No other aspect of behavioral biology is as well understood at the molecular level as the mechanism that generates and sustains circadian rhythms. If you are following science in general, or this blog in particular, you are probably familiar with the names of circadian clock genes like per, tim, clk, frq, wc, cry, Bmal, kai, toc, doubletime, rev-erb etc.
The deep and detailed knowledge of the genes involved in circadian clock function has one unintended side-effect, especially for people outside the field. If one does not stop and think for a second, it is easy to fall under the impression that various aspects of the circadian oscillations, e.g., period, phase and amplitude, are determined by the clock genes. After all, most of these genes were discovered by the study of serendipitously occuring mutations, usually period-mutations.
If the circadian properties are really deteremined by clock genes, then the predictions from this hypothesis are that: 1) every cell in the body shows the same period (phase, amplitude, etc.), 2) every cell in the body has the same period throughout its life, 3) every cell removed from the body and placed in the dish continues to oscillate with the same period as it had inside the body, and 4) the properties of the circadian rhythms are not alterable by environmental influences.
Stated this bluntly, one has to recoil in horror: of course it is not determined by genes! But without such an exercise in thinking, much work and writing (especially by the press) tacitly assumes the strict genetic determination. However, the experimental data show this not to be true. Period (and other properties) of the whole organism’s rhythms are readily modified by environmental influences, e.g., light intensity (Aschoff Rule), heavy water, lithium, sex steroids and melatonin. They change with age and reproductive state. There is individual variation even in clonal species (or highly-inbred laboratory strains). The period of the rhythms measured in cells or cell-types in a dish is not always the same as exhibited by the same cells inside the organism. Finally, the occurrence of splitting (of one unified circadian output into two semi-independent components differing in period)suggests that two or more groups of circadian pacemakers simultaneously exhibit quite different periods within the same animal.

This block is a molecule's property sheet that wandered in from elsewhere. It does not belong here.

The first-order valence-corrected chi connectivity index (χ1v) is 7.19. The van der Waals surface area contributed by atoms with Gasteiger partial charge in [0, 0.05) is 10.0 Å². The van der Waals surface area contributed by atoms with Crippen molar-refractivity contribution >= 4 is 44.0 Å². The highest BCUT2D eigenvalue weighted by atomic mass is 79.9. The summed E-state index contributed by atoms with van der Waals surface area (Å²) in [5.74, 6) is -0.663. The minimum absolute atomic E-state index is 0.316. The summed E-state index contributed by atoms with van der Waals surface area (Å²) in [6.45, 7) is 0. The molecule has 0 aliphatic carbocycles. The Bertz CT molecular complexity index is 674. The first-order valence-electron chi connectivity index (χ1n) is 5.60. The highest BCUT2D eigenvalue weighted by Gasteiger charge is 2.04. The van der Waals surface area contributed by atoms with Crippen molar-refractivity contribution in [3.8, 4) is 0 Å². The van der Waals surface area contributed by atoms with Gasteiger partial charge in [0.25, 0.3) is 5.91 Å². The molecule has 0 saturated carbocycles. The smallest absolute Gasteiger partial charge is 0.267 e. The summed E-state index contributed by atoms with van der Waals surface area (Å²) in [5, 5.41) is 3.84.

Several years ago, Dr. Eric Herzog (disclosure – a good friend) has shown that even the individual pacemaker cells within the same SCN (suprachiasmatic nucleus – the site of the main mammalian circadian clock in the brain) exhibit different periods. When dispersed in culture, pacemaker neurons (originally taken from a single animal) tend to show a broad variation in periods (amplitudes, etc…).
As they grow cellular processes, two neurons in a dish may touch and form connections. As soon as they do, their periods change and from then on the two cells show the SAME period, i.e., they are synchronized. As more and more cells connect, they build an entire network of neurons, all cycling in sync with each other – same period, same phase, same amplitude. This is assumed to happen inside the whole animal as well – the unconnected SCN neurons of the fetus start making connections just before (or immediately after, depending on the species) birth and as a result, an overt, whole-organism rhythm emerges out of arrhytmic background.
But, what molecules are involved in cell-cell communication that allows the pacemaker cells to synchronize their rhythms? For several years, the most likely candidate was thought to be GABA, an inhibitory neurotransmitter produced by all SCN cells. Sara Aton, a graduate student in Eric Herzog’s lab (now postdoc at UPenn), set out to test this hypothesis. Over a few years and several papers, a different story emerged, culminating in this months paper in PNAS: